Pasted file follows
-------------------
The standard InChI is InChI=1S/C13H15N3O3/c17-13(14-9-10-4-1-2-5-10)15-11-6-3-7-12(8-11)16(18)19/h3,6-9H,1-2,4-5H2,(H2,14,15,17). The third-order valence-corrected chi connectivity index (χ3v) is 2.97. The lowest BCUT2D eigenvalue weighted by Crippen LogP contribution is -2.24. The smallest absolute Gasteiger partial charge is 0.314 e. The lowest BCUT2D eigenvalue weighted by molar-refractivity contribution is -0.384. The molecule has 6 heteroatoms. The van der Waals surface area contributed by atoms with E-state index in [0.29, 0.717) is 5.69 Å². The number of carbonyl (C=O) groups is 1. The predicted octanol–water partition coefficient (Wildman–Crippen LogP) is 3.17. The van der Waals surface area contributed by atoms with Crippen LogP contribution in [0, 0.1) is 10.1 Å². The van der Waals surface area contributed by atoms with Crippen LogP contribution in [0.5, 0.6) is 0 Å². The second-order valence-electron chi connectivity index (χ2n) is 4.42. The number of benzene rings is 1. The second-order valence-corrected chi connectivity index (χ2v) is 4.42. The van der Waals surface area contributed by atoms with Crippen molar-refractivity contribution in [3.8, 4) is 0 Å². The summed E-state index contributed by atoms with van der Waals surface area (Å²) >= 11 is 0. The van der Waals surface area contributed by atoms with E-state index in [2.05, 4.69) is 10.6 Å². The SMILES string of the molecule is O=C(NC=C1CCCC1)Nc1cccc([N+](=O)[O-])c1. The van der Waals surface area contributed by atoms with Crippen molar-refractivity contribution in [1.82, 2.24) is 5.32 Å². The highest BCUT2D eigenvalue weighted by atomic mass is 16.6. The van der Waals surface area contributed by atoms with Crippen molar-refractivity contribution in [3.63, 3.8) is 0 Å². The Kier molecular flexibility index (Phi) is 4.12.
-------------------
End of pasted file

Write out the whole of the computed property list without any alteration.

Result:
The standard InChI is InChI=1S/C13H15N3O3/c17-13(14-9-10-4-1-2-5-10)15-11-6-3-7-12(8-11)16(18)19/h3,6-9H,1-2,4-5H2,(H2,14,15,17). The third-order valence-corrected chi connectivity index (χ3v) is 2.97. The lowest BCUT2D eigenvalue weighted by Crippen LogP contribution is -2.24. The smallest absolute Gasteiger partial charge is 0.314 e. The lowest BCUT2D eigenvalue weighted by molar-refractivity contribution is -0.384. The molecule has 6 heteroatoms. The van der Waals surface area contributed by atoms with E-state index in [0.29, 0.717) is 5.69 Å². The number of carbonyl (C=O) groups is 1. The predicted octanol–water partition coefficient (Wildman–Crippen LogP) is 3.17. The van der Waals surface area contributed by atoms with Crippen LogP contribution in [0, 0.1) is 10.1 Å². The van der Waals surface area contributed by atoms with Crippen LogP contribution in [0.5, 0.6) is 0 Å². The second-order valence-electron chi connectivity index (χ2n) is 4.42. The number of benzene rings is 1. The second-order valence-corrected chi connectivity index (χ2v) is 4.42. The van der Waals surface area contributed by atoms with Crippen molar-refractivity contribution in [3.8, 4) is 0 Å². The summed E-state index contributed by atoms with van der Waals surface area (Å²) >= 11 is 0. The van der Waals surface area contributed by atoms with E-state index in [2.05, 4.69) is 10.6 Å². The SMILES string of the molecule is O=C(NC=C1CCCC1)Nc1cccc([N+](=O)[O-])c1. The van der Waals surface area contributed by atoms with Crippen molar-refractivity contribution in [1.82, 2.24) is 5.32 Å². The highest BCUT2D eigenvalue weighted by atomic mass is 16.6. The van der Waals surface area contributed by atoms with Crippen molar-refractivity contribution in [3.63, 3.8) is 0 Å². The Kier molecular flexibility index (Phi) is 4.12.